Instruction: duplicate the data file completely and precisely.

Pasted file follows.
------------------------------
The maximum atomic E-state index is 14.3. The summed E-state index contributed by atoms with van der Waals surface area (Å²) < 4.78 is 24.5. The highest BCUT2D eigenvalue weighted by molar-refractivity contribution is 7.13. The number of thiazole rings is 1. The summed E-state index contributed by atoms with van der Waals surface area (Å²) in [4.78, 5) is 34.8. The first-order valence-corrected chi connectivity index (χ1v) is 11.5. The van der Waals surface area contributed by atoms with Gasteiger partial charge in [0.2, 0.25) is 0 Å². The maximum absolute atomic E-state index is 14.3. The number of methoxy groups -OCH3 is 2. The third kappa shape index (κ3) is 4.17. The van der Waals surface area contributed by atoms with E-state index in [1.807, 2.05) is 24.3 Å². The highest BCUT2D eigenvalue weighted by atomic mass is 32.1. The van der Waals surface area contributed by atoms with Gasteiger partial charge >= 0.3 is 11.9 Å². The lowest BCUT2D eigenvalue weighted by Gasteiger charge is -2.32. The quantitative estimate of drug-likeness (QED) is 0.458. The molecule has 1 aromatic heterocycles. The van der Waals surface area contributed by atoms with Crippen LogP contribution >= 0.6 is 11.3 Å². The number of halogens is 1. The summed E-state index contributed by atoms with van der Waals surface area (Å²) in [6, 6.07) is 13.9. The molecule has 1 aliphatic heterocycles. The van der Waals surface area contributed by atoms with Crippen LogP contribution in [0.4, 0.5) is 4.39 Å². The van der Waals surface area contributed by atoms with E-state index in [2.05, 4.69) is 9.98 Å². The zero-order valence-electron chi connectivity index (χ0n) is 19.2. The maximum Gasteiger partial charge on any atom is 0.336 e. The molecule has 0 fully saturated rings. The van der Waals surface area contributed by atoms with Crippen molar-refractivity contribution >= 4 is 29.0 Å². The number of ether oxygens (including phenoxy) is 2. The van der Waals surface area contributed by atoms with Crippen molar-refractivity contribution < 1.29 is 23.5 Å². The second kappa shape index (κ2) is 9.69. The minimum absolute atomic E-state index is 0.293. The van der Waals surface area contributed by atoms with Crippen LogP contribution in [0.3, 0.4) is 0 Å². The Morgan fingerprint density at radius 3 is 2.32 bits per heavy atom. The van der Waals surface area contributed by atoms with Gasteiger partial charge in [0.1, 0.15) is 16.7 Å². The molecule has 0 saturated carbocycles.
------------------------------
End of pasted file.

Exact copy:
The maximum atomic E-state index is 14.3. The summed E-state index contributed by atoms with van der Waals surface area (Å²) < 4.78 is 24.5. The highest BCUT2D eigenvalue weighted by molar-refractivity contribution is 7.13. The number of thiazole rings is 1. The summed E-state index contributed by atoms with van der Waals surface area (Å²) in [4.78, 5) is 34.8. The first-order valence-corrected chi connectivity index (χ1v) is 11.5. The van der Waals surface area contributed by atoms with Gasteiger partial charge in [0.2, 0.25) is 0 Å². The maximum absolute atomic E-state index is 14.3. The number of methoxy groups -OCH3 is 2. The third kappa shape index (κ3) is 4.17. The van der Waals surface area contributed by atoms with E-state index in [1.807, 2.05) is 24.3 Å². The highest BCUT2D eigenvalue weighted by atomic mass is 32.1. The van der Waals surface area contributed by atoms with Gasteiger partial charge >= 0.3 is 11.9 Å². The lowest BCUT2D eigenvalue weighted by Gasteiger charge is -2.32. The quantitative estimate of drug-likeness (QED) is 0.458. The molecule has 1 aromatic heterocycles. The van der Waals surface area contributed by atoms with Crippen LogP contribution >= 0.6 is 11.3 Å². The number of halogens is 1. The summed E-state index contributed by atoms with van der Waals surface area (Å²) in [6, 6.07) is 13.9. The molecule has 1 aliphatic heterocycles. The van der Waals surface area contributed by atoms with Crippen LogP contribution in [0.4, 0.5) is 4.39 Å². The van der Waals surface area contributed by atoms with E-state index in [2.05, 4.69) is 9.98 Å². The zero-order valence-electron chi connectivity index (χ0n) is 19.2. The maximum Gasteiger partial charge on any atom is 0.336 e. The molecule has 0 fully saturated rings. The van der Waals surface area contributed by atoms with Crippen molar-refractivity contribution >= 4 is 29.0 Å². The number of ether oxygens (including phenoxy) is 2. The van der Waals surface area contributed by atoms with Crippen molar-refractivity contribution < 1.29 is 23.5 Å². The second kappa shape index (κ2) is 9.69. The minimum absolute atomic E-state index is 0.293. The van der Waals surface area contributed by atoms with Crippen LogP contribution in [0.3, 0.4) is 0 Å². The Morgan fingerprint density at radius 3 is 2.32 bits per heavy atom. The van der Waals surface area contributed by atoms with Gasteiger partial charge in [0.1, 0.15) is 16.7 Å². The molecule has 0 saturated carbocycles.